Agencies such as the NHS and social services will get the Met Office alerts and will then have to take action to ensure people are safe in their homes.
An estimated 27,000 extra people die every winter - a fifth more than during the summer.
Extra cash is also being used to help people keep homes warm, but some question whether this will be enough.
Instead, they have called on the government to do more to tackle the underlying problem - the rising cost of energy.
England has a much higher death rate during winter than many colder countries, such as Sweden.
Schemes, such as Warm Front, have been running for a number of years to help pay for people to insulate their homes or make heating improvements.'Not enough'
The Department of Health has pledged an extra £10m for this initiative - on top of the £110m. However, even with the extra money, the fund has still been cut compared to previous years.
A new fund, worth £20m, is also being set up to encourage councils and charities to come up with new ways of helping the most vulnerable.
The cold weather plan has been drawn up in partnership with the Met Office and Health Protection Agency.Continue reading the main story Death rates rise by about a fifth during the winterThat is the equivalent of an extra 27,000 deaths on top of the normal number of deaths that would be expectedAbout 40% of these are from heart attacks and strokes, while another third are related to respiratory problemsIt is recommended that indoor temperatures of 21C are maintained during the day and 16C at nightBelow 16C the body's resistances to respiratory disease is diminished.Below 12C blood pressure starts to riseUnder the new arrangements, the Met will issue alerts depending on the severity of the conditions. In total, there will be four alerts, each of which will ask local agencies, including NHS trusts and councils, to carry out certain duties.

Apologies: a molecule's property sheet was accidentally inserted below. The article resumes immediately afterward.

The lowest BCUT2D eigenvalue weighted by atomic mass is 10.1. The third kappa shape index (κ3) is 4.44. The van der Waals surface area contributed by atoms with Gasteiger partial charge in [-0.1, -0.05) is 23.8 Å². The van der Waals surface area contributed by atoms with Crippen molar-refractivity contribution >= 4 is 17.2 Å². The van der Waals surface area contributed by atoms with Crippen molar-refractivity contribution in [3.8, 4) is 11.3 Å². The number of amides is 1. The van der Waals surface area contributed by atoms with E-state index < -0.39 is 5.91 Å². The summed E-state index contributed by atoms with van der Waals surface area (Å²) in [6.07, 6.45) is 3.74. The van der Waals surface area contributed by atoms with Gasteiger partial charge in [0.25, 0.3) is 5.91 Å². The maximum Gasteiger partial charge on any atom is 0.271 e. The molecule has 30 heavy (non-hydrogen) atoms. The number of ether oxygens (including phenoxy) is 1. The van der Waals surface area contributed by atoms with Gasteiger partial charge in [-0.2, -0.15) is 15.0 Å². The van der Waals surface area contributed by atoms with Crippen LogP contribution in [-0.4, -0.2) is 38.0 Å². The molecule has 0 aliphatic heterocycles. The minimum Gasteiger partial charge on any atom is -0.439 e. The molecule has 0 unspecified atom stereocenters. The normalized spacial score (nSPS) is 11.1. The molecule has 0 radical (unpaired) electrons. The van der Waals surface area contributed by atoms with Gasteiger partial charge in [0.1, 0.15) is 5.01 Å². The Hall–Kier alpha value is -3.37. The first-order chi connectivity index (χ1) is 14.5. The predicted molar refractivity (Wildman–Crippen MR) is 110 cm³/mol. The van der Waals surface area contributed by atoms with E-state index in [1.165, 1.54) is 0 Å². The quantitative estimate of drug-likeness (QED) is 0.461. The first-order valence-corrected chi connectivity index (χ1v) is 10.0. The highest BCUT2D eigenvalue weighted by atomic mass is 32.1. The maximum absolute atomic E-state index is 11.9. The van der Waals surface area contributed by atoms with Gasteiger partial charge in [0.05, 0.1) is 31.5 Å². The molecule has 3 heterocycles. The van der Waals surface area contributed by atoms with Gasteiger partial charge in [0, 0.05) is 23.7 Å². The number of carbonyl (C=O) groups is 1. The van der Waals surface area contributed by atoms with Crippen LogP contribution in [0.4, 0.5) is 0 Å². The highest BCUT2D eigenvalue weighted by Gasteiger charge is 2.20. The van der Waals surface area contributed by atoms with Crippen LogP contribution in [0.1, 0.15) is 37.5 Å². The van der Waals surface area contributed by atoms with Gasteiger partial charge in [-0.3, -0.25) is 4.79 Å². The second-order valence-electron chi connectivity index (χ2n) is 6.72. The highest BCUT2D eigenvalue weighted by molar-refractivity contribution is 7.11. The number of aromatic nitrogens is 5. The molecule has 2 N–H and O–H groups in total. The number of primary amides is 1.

For example, at level three, which would have been reached last winter, health and social care staff should consider daily visits to the most vulnerable.
In previous years it has been up to local areas to decide how to react to cold snaps.
The plan also contains advice to individuals and carers, such as ensuring at-risk groups get vaccinated against flu and what temperature to keep homes heated to.
A minimum of 21C is being recommended during the day and 16C at night, as below that the risk of heart problems, strokes and respiratory illness increases.
Health Secretary Andrew Lansley said: "We want everyone to get ready for winter and be prepared before temperatures drop. By working together, this co-ordinated plan will help protect those most in need."
And chief medical officer Prof Dame Sally Davies added: "Keeping our homes warm is important - but it's not necessary to heat the whole house.
"We just need to keep the main rooms we occupy - such as the living room and bedroom - warm. Warm clothing and hot drinks should help prevent our most vulnerable people falling ill this winter."
But Mervyn Kohler, a special adviser for Age UK and member of the government's fuel poverty advisory group, said while it was pleasing the NHS was now recognising the problem, much more needed to be done.
"The extra resources being put in is not enough. We also have to do more to tackle the big problem everyone is facing, the rising cost of energy bills. We need action across government if this is to be achieved."